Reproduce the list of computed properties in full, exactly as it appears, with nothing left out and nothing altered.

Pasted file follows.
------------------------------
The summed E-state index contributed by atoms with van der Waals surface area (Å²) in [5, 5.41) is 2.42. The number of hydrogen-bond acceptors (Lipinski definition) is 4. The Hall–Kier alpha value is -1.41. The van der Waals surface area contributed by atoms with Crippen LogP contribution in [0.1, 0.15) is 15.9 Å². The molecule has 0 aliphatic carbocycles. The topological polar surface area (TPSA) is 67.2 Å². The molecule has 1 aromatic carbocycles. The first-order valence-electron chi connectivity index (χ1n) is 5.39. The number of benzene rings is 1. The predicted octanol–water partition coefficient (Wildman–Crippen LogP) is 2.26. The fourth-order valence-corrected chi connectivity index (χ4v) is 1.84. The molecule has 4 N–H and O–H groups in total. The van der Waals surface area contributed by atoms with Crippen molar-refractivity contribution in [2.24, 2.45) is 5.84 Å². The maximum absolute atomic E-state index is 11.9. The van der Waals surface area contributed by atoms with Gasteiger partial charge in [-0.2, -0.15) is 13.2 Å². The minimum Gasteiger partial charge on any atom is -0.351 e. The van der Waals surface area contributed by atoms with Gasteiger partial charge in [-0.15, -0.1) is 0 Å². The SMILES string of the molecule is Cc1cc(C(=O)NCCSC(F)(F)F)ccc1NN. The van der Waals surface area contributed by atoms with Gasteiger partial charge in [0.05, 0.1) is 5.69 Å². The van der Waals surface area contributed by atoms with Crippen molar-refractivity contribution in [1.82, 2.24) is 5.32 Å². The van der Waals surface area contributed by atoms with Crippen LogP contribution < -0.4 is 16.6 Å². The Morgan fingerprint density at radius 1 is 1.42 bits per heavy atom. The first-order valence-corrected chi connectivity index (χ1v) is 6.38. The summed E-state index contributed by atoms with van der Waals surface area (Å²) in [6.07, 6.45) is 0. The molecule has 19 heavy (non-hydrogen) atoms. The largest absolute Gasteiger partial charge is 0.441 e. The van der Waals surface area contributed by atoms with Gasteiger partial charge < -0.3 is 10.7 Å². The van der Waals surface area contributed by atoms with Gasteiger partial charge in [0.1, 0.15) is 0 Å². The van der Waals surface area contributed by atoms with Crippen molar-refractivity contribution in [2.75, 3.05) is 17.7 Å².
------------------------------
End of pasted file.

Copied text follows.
The summed E-state index contributed by atoms with van der Waals surface area (Å²) in [5, 5.41) is 2.42. The number of hydrogen-bond acceptors (Lipinski definition) is 4. The Hall–Kier alpha value is -1.41. The van der Waals surface area contributed by atoms with Crippen LogP contribution in [0.1, 0.15) is 15.9 Å². The molecule has 0 aliphatic carbocycles. The topological polar surface area (TPSA) is 67.2 Å². The molecule has 1 aromatic carbocycles. The first-order valence-electron chi connectivity index (χ1n) is 5.39. The number of benzene rings is 1. The predicted octanol–water partition coefficient (Wildman–Crippen LogP) is 2.26. The fourth-order valence-corrected chi connectivity index (χ4v) is 1.84. The molecule has 4 N–H and O–H groups in total. The van der Waals surface area contributed by atoms with Crippen molar-refractivity contribution in [2.24, 2.45) is 5.84 Å². The maximum absolute atomic E-state index is 11.9. The van der Waals surface area contributed by atoms with Gasteiger partial charge in [-0.2, -0.15) is 13.2 Å². The minimum Gasteiger partial charge on any atom is -0.351 e. The van der Waals surface area contributed by atoms with Gasteiger partial charge in [-0.15, -0.1) is 0 Å². The SMILES string of the molecule is Cc1cc(C(=O)NCCSC(F)(F)F)ccc1NN. The van der Waals surface area contributed by atoms with Gasteiger partial charge in [0.05, 0.1) is 5.69 Å². The van der Waals surface area contributed by atoms with Crippen molar-refractivity contribution in [1.82, 2.24) is 5.32 Å². The van der Waals surface area contributed by atoms with Crippen LogP contribution < -0.4 is 16.6 Å². The Morgan fingerprint density at radius 1 is 1.42 bits per heavy atom. The first-order valence-corrected chi connectivity index (χ1v) is 6.38. The summed E-state index contributed by atoms with van der Waals surface area (Å²) in [6.07, 6.45) is 0. The molecule has 19 heavy (non-hydrogen) atoms. The largest absolute Gasteiger partial charge is 0.441 e. The van der Waals surface area contributed by atoms with Gasteiger partial charge < -0.3 is 10.7 Å². The van der Waals surface area contributed by atoms with Gasteiger partial charge in [0.1, 0.15) is 0 Å². The van der Waals surface area contributed by atoms with Crippen molar-refractivity contribution in [2.75, 3.05) is 17.7 Å².